Monday, May 27, 2013

Cary Grant, performed in 3 films with Sylvia Sidney.

Sylvia Sidney (August 8, 1910 – July 1, 1999), was a character actress of stage, screen and film, who became popular in the 1930's performing mostly in crime dramas. Sidney, became an actress at the age of fifteen and was a student of the Theater Guild's School for Acting. Their first performance together was in the film, Merrily We Go to Hell(1932). A Pre-Code film starring Fredric March and Sylvia Sidney. The film's title was common in the Pre-Code era. Many newspapers refused to publicize the film because of its racy title.

Video: A few scenes from the film..

March plays a adulterous, alcoholic. The title is a line his character says while making a toast. Sylvia Sidney plays his wife, who, when she discovers his adultery, cheats on him with Cary Grant. This is an early performance by Cary Grant, in his third featured role. Before the end of 1932, Grant was Sidney's co-star in one of her most tender movie roles, Madame Butterfly(1932).

Madame Butterfly(1932). A Drama staring Cary Grant, who was still relatively new to films and on a fast rise to leading man status, giving one of his most important performances during his early years as an actor.

Video: A very young Cary Grant.

Sylvia Sidney reunited with Cary Grant for the third and final time in the classic film, Thirty-Day Princess(1934). Sylvia Sidney gives a rare performance in both comedy and playing dual personalities.

Video: Movie in full.

In 1926, she was seen by a Hollywood talent scout and made her first film appearance in, The Wagons Roll at Night (1941).

Some of her better known films are: An American Tragedy, City Streets and Street Scene (all 1931), Alfred Hitchcock's Sabotage and Fritz Lang's Fury (both 1936), You Only Live Once, Dead End (both 1937) , The Trail of the Lonesome Pine, Blood on the Sun (1945). Unfortunately, her career diminished during the 1940's.

In 1952, she played the role of Fantine in Les Miserables and her performance allowed her an opportunity to develop as a character actress. Sidney appeared three times on CBS's Playhouse 90 anthology series.

On May 16, 1957, she appeared as Lulu Morgan, mother of singer Helen Morgan in "The Helen Morgan Story." In that same presentation Polly Bergen was nominated for an Emmy award for her portrayal of Helen Morgan. Four months later, Sidney joined Bergen, on the premiere of the short-lived NBC variety show, The Polly Bergen Show.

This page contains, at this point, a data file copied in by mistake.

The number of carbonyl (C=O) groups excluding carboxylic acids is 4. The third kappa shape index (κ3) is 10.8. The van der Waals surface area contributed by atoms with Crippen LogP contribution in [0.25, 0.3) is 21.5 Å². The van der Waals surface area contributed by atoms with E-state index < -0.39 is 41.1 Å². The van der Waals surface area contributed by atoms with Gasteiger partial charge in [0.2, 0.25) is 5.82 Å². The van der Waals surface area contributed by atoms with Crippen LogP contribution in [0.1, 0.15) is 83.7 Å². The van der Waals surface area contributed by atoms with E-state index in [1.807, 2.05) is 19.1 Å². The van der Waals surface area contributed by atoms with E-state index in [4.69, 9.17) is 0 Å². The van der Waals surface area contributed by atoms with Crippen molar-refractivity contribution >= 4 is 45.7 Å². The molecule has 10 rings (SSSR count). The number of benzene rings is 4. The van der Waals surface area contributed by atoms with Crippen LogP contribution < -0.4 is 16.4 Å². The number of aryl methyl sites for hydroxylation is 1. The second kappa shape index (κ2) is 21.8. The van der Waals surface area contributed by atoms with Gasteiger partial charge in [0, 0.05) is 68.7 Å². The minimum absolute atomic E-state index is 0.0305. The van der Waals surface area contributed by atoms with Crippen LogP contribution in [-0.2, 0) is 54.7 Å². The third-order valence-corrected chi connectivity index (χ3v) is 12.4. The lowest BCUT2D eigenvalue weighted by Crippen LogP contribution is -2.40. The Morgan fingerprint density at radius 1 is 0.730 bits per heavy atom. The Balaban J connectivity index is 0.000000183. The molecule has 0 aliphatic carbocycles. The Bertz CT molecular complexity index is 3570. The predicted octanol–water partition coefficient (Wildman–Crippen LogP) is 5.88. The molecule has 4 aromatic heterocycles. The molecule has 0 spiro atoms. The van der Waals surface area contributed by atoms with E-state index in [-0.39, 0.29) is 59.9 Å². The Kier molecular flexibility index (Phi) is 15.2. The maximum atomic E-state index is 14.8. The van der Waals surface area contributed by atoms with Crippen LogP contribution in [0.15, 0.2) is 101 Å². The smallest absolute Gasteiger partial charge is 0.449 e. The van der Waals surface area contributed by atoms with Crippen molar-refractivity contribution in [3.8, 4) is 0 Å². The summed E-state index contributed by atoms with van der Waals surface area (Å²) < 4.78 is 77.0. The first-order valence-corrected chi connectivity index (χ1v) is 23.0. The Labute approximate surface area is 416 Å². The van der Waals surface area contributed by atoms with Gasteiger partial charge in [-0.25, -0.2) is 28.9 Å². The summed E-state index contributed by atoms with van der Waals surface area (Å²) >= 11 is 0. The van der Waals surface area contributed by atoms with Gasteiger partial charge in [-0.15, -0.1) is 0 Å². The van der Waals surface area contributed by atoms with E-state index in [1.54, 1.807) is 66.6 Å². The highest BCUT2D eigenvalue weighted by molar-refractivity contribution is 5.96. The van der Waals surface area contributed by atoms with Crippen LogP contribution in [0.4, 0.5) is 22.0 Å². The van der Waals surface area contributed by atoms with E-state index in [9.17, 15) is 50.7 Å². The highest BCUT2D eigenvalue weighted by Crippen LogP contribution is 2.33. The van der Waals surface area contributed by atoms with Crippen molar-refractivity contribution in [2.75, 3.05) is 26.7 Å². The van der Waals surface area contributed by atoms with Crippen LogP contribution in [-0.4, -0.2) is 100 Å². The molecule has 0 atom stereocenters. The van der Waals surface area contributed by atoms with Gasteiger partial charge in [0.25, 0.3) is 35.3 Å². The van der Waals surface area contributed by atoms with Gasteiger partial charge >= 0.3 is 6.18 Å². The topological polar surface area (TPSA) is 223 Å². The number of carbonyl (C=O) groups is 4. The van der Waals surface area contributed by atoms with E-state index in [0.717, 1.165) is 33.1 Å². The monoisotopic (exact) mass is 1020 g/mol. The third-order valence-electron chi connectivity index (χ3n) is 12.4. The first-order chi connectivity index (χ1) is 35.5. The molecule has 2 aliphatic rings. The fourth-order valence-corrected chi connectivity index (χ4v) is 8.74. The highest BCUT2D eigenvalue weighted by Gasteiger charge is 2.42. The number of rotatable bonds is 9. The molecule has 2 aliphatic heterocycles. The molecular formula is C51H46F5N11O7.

In 1973, Sidney received an Academy Award nomination for her supporting role in Summer Wishes, Winter Dreams. As an elderly woman Sidney continued to play supporting screen roles, and was identifiable by her husky voice, the result of a lifetime cigarette smoking habit. She played Miss Coral in the film version of I Never Promised You a Rose Garden and later was cast as Aidan Quinn's grandmother in the television show An Early Frost for which she won a Golden Globe Award.

She played Aunt Marion in Damien: Omen II and had key roles in Beetlejuice, as Juno, for which she won a Saturn Award and Used People (which co-starred Jessica Tandy, Marcello Mastroianni, Marcia Gay Harden, Kathy Bates and Shirley MacLaine)

Her final role was in another film by Burton, Mars Attacks!, in which she played a senile grandmother whose beloved Slim Whitman records stop an alien invasion from Mars when played over a loudspeaker.

On television, she appeared in the first episode as the mother of Gordon Jump in WKRP in Cincinnati; as the troubled grandmother of Melanie Mayron in the comedy-drama Thirtysomething and finally, as the crotchety travel clerk on the short-lived late-1990's revival of Fantasy Island with Malcolm McDowell, Fyvush Finkel and Mädchen Amick. She also appeared in an episode of Dear John.

Sidney's Broadway theatre career spanned five decades, from her debut performance as a graduate of the Theatre Guild School in the June 1926 3-act fantasy Prunella to the Tennessee Williams play Vieux Carré in 1977. Additional credits include The Fourposter, Enter Laughing, and Barefoot in the Park.

In 1982, Sidney was awarded The George Eastman Award, given by George Eastman House for distinguished contribution to the art of film.

As a single woman, Sidney was involved in an affair with B.P. Schulberg at Paramount Pictures. When Schulberg's previous mistress, Clara Bow, began experiencing personal problems in 1931, Sidney replaced her in City Streets.

Sidney was married three times. She first married publisher Bennett Cerf on 1 October 1935, but the couple were divorced shortly after on April 9, 1936. She then was married to actor and acting teacher Luther Adler from 1938 until 1947, by whom she had a son, Jacob (Jody) (October 22, 1939 – 1987) who died of Lou Gehrig's disease. During her marriage to Luther Adler she was a sister-in-law to acclaimed stage actress and drama teacher Stella Adler. On March 5, 1947, she married radio producer and announcer Carlton Alsop. They were divorced on March 22, 1951.

Sidney died from throat cancer in New York City a month before her 89th birthday, after a career spanning more than 70 years. She bequeathed her black pug Malcolm to the National Arts Club, where the canine became a much loved mascot and noted attender of social events, celebrated in a short film by Carol Wilder.

She was skilled at needlepoint. She sold needlepoint kits featuring her designs and she published two popular instruction books: Sylvia Sidney's Needlepoint Book (1968) and The Sylvia Sidney Question and Answer Book on Needlepoint (1975).

To me Sylvia Sidney "look likes" Gene Tierney in this picture.

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